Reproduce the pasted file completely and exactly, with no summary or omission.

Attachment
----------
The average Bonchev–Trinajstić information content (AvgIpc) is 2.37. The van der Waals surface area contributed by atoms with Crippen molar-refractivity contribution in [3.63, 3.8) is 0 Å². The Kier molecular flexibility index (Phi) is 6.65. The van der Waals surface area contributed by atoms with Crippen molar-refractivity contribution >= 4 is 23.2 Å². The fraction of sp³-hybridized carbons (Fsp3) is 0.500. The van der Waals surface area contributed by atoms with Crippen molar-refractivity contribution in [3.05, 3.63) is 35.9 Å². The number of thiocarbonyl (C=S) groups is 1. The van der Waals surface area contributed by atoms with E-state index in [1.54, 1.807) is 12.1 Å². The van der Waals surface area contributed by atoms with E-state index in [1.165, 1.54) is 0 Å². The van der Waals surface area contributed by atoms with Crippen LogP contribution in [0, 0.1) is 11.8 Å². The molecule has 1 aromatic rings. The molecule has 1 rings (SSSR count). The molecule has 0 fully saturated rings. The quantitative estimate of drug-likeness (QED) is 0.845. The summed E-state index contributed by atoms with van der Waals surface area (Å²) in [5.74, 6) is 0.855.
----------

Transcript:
The average Bonchev–Trinajstić information content (AvgIpc) is 2.37. The van der Waals surface area contributed by atoms with Crippen molar-refractivity contribution in [3.63, 3.8) is 0 Å². The Kier molecular flexibility index (Phi) is 6.65. The van der Waals surface area contributed by atoms with Crippen molar-refractivity contribution >= 4 is 23.2 Å². The fraction of sp³-hybridized carbons (Fsp3) is 0.500. The van der Waals surface area contributed by atoms with Crippen molar-refractivity contribution in [3.05, 3.63) is 35.9 Å². The number of thiocarbonyl (C=S) groups is 1. The van der Waals surface area contributed by atoms with E-state index in [1.54, 1.807) is 12.1 Å². The van der Waals surface area contributed by atoms with E-state index in [1.165, 1.54) is 0 Å². The van der Waals surface area contributed by atoms with Crippen LogP contribution in [0, 0.1) is 11.8 Å². The molecule has 1 aromatic rings. The molecule has 1 rings (SSSR count). The molecule has 0 fully saturated rings. The quantitative estimate of drug-likeness (QED) is 0.845. The summed E-state index contributed by atoms with van der Waals surface area (Å²) in [5.74, 6) is 0.855.